Protect your Vision By Being Eye Smart This July 4th

News Release

Nebraska Ophthalmologists Caution Parents: Children at High Risk for Fireworks Eye Injuries

Eye Medical Doctors Remind the Public that Fireworks of all Types, including Sparklers, can be Dangerous

LINCOLN, Neb. – June 21, 2012 – As the Fourth of July holiday nears, the Nebraska Academy of Eye Physicians and Surgeons and the American Academy of Ophthalmology are working together to urge Nebraska residents to protect themselves and their children from fireworks eye injuries. Of the 9,000 fireworks-related injuries each year, 21 percent impact the eyes and more than half of the victims are young children or teenage.[i]

Fireworks of all types, including sparklers, are dangerous. Sparklers typically burn at 1,200 degrees Fahrenheit and cause 27 percent of all fireworks injuries, including third-degree burns. Bottle rockets cause some of the most serious eye injuries. Errant bottle rockets can injure bystanders and cause eye lid lacerations, corneal abrasions, traumatic cataract, retinal detachment, optic nerve damage, rupture of the eyeball, eye muscle damage, and complete blindness. One in every six fireworks-related eye injuries results in permanent vision loss or blindness.[ii]

For thousands of families across the U.S., Independence Day celebrations have turned to nightmares when their children were hurt or even blinded by fireworks.

  • A 6-year-old child lit an M-80 firework that he had found in his home. The explosion resulted in a traumatic injury and he called 911 for help. His eye injuries required an immediate cornea transplant and lens replacement, and he has undergone several additional eye surgeries since the incident.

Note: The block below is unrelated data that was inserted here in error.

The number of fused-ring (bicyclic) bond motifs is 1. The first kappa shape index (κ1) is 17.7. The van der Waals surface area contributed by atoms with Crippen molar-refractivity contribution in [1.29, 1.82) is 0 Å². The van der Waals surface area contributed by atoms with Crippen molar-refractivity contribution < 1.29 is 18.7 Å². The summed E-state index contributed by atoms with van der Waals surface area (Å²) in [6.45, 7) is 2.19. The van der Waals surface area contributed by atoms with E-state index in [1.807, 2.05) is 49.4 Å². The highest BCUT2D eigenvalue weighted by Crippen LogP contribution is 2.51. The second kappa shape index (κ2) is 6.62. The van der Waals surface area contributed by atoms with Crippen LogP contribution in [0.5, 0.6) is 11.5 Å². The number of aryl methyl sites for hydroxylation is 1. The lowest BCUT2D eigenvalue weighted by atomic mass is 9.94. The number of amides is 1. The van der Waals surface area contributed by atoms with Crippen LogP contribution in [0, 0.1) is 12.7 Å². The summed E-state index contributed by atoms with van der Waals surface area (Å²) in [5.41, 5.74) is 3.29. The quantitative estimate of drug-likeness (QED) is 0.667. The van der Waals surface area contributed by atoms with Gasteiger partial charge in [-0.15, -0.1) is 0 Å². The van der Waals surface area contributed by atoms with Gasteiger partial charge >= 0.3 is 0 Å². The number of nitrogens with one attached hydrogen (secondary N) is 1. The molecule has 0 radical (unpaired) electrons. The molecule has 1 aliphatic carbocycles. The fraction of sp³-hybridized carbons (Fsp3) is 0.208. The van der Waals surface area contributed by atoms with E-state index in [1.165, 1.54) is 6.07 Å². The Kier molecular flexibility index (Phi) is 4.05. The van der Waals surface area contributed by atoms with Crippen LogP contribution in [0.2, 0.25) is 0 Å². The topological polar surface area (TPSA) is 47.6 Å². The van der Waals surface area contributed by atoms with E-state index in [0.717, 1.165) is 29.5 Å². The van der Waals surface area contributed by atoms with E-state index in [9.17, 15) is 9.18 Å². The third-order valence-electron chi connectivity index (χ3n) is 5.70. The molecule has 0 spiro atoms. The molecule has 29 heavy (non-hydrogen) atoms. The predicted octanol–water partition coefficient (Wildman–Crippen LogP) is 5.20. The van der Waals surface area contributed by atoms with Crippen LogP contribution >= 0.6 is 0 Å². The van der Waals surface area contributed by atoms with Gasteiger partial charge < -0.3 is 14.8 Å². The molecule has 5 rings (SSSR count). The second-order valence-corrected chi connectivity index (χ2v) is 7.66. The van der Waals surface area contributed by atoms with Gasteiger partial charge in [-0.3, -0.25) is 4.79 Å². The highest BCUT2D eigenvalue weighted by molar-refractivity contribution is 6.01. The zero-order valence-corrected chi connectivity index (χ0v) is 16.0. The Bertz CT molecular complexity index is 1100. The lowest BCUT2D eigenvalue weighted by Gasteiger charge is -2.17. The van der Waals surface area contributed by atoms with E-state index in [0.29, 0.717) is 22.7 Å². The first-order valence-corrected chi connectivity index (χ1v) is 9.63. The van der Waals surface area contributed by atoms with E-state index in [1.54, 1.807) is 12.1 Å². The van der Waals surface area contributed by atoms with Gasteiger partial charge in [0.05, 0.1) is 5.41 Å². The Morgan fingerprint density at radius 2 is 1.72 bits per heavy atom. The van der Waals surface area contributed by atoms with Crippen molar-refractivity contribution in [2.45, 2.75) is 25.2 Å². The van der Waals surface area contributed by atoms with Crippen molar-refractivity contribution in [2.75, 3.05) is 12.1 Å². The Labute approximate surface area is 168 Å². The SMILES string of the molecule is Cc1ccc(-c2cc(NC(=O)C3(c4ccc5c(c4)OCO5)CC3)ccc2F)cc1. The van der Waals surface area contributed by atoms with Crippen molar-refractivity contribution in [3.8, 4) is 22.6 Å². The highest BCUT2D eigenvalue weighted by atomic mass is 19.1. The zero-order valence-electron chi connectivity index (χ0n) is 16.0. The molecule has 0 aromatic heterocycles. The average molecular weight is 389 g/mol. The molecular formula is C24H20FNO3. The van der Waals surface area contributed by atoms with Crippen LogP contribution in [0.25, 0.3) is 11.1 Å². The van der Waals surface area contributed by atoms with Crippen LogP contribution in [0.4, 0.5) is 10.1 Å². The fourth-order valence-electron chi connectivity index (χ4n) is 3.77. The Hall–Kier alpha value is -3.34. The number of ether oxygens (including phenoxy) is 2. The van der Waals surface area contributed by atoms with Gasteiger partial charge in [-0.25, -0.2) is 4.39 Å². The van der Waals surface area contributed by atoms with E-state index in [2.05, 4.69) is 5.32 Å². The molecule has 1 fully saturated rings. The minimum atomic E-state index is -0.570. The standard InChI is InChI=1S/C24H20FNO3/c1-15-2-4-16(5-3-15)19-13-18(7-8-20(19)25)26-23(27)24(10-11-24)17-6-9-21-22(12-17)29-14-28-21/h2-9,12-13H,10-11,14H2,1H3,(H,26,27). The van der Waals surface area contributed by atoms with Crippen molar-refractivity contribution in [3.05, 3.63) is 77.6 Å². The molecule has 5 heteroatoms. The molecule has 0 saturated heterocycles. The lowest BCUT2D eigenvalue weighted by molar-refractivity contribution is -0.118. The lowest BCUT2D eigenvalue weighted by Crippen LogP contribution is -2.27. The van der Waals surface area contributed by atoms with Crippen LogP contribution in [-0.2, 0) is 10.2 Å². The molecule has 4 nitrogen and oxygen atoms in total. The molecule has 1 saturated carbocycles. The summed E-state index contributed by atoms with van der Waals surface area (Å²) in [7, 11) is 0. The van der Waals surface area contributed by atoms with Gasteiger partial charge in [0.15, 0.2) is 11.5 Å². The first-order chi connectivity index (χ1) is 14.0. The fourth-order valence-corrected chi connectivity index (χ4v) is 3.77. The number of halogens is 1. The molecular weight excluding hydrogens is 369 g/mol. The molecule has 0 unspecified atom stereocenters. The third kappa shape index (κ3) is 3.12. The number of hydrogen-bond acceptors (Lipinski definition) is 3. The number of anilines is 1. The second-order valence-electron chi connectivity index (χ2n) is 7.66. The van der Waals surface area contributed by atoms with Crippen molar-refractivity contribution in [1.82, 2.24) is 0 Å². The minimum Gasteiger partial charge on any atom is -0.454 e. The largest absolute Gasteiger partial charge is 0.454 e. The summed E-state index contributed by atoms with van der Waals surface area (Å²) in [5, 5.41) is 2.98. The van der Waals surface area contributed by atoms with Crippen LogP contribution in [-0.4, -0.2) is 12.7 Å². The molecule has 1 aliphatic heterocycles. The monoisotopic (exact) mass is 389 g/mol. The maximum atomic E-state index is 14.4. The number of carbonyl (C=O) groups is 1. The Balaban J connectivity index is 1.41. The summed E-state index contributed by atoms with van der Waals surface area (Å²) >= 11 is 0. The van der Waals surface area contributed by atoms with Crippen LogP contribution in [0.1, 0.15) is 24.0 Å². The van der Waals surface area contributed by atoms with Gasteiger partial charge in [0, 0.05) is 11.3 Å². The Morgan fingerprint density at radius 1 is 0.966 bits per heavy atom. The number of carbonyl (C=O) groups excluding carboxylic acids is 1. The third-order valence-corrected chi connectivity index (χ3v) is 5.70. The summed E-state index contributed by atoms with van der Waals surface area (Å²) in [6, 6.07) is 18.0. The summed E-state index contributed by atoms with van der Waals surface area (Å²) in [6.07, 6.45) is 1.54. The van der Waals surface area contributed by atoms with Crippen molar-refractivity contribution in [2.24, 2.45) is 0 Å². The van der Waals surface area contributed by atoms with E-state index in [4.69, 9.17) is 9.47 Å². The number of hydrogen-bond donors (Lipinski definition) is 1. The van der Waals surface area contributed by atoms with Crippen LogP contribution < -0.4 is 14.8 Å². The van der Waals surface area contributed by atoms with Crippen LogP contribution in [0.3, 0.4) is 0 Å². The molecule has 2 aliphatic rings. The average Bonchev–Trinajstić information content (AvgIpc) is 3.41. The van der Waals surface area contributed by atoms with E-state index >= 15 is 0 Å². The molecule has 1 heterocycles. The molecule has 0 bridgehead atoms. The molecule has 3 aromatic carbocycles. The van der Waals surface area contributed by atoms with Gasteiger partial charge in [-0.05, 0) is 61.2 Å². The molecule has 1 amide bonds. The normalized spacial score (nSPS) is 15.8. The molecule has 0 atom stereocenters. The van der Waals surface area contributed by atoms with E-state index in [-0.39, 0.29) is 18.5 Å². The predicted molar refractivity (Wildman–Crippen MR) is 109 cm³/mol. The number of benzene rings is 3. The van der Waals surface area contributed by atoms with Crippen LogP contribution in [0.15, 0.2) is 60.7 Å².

• A 12-year-old boy did not fully unwrap the fuse of a fountain firework, making the fuse too short and causing it to explode almost immediately after being ignited. The firework blew up in his face, severely injuring the child’s eye.
  • After a man lit smoke bombs that created colored smoke, his 4-year-old son leaned in to get a closer look. Tar from the smoke bomb wick shot into the boy’s eye, causing a corneal abrasion.

“Unfortunately, ophthalmologists see serious, blinding eye injuries on July Fourth each year because people forget that fireworks, while fun, are also dangerous,” said David D. Ingvoldstad, M.D., president of the Nebraska Academy of Eye Physicians and Surgeons. “Children face the highest risk, so parents should diligently supervise their kids around fireworks.”

To prevent an eye injury from ruining Fourth of July celebrations, the American Academy of Ophthalmology urges Americans to follow these tips:

  • Never let children play with fireworks of any type.
  • View fireworks from at least 500 feet away.
  • Leave the lighting of fireworks to trained professionals.
  • Respect safety barriers set up to allow pyrotechnicians to do their jobs safely.
  • If you find unexploded fireworks, do not touch them. Immediately contact your local fire or police departments.

If you experience an eye injury during a fireworks accident, seek immediate medical help from an ophthalmologist, an eye medical doctor. For more fireworks safety tips, visit www.geteyesmart.org.

About the Nebraska Academy of Eye Physicians and Surgeons

The mission of the Nebraska Academy of Eye Physicians and Surgeons is to promote the highest quality medical and surgical eye care through public and professional education, membership services, and legislative advocacy. Learn more at www.nebeye.org.

About the American Academy of Ophthalmology